4th - 7th May 2016



Brent Ozar

Brent Ozar specializes in making SQL Server faster and more reliable.   He's a Microsoft Certified Master of SQL Server and MVP, and he has over a decade of experience.  He coauthored Professional SQL Server 2008 Internals and Troubleshooting, created sp_Blitz® and sp_AskBrent®, and he loves sharing knowledge at BrentOzar.com.
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Making your T-SQL fast isn't really all that different from building and driving race cars. Learn lessons from racing icons that you can apply right away in your databases.
Got a slow application or server, and not sure where to start? Brent will explain how to use the two most popular free tools and how to read their results.
These two technologies can make a very big – and very bad – difference in how your SQL Server performs. Wouldn’t it be great if you could get the real, honest lowdown from a virtualization administrator, a SAN administrator, and a DBA? Wouldn’t it be even better if one person had done all three, and could give you the pros and cons of each point of view? That person is Brent Ozar, a Microsoft Certified Master who’s been there and done that.
PANIC IN THE DATACENTER! Your databases are approaching - or surpassed - the Terrible Terabyte mark. You're pouring money into the SAN, but your data isn't pouring back out as fast as you want. You're terrified to DBCCs or index maintenance because everything takes forever, and you don't have big maintenance windows.
You don't buy a lot of servers, but you're about to deploy SQL Server, and you only get one chance to make it right. Brent Ozar will boil down everything you need to know into just a few simple decisions including SQL Edition, sockets, and RAM.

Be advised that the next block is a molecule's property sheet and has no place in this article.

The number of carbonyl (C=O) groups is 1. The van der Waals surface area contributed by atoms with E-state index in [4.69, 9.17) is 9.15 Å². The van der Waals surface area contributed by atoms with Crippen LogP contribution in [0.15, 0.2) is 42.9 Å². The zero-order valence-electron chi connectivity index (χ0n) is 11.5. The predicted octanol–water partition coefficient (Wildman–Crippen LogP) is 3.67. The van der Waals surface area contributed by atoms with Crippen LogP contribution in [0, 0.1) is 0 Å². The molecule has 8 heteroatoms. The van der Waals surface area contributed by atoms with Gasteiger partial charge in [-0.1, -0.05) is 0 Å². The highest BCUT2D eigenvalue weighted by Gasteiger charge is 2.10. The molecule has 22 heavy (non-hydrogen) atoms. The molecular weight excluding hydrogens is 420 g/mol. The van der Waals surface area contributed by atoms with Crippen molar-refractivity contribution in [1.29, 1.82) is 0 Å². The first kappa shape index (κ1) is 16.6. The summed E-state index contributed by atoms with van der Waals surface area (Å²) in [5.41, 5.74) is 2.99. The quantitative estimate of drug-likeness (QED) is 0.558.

How does SQL Server build results? We'll role play: Brent Ozar will be an end user sending in queries, and you'll be SQL Server. This session is for people who are comfortable writing queries, but not with indexes, statistics, and sargability.
Ever wonder how someone else does it? There’s no right way or wrong way, but in this session you can peer over Brent’s shoulder (virtually) while he takes a few Stack Overflow queries and tries various techniques to make them faster.
You're a DBA who's struggled with Perfmon metrics and Profiler. You're facing a sea of confusing numbers, and you don't know where to focus first. Microsoft Certified Master Brent Ozar will give you a friendly introduction to wait statistics.
You're hearing a lot about the new features in SQL Server, but you're not hearing a lot about the drawbacks. Ever wonder why? Join Brent Ozar, the guy behind DBAreactions.com, for a sarcastic, funny look at SQL Server 2014's "features" and bugs.

Blog posts RSS

[Video] Office Hours 2016/02/03 05 Feb 2016
In this week’s Office Hours Q&A, Erik, Tara, Doug, and the new guy Richie Rump answer fast-paced questions about logging Perfmon counters to a table, Standard Edition’s 4-socket licensing limit, whether odd or even MAXDOP numbers make a difference, and – one … Continue ...

New York City: The Data That Never Sleeps 04 Feb 2016
I love living in the city Blog posts about people’s favorite data sets seem to be popular these days, so I’m throwing my hat in the ring. NYC has been collecting all sorts of data from all sorts of sources. … Continue reading →

When Shrinking Tempdb Just Won’t Shrink 03 Feb 2016
I am not a proponent of shrinking databases, but sometimes you have to because your momma said to. Sometimes that database is tempdb. It used to be that we were warned against shrinking tempdb because it could cause corruption, so … Continue reading →

A funny thing happened on my way to set up Mirroring… 02 Feb 2016
I’ve set up Mirroring about a billion times I’m not bragging about that. I’d rather say that I set up a billion AGs, and not one of them ever failed. But then I’d be lying to you; those things fail … Continue reading →

Introducing Our Latest Employee, Richie Rump (aka @Jorriss) 01 Feb 2016
During our very first training class, we showed the students how we use SET STATISTICS IO ON to get the number of logical reads performed on each table in a query, and then sum ’em up to see the query’s overall … Continue reading →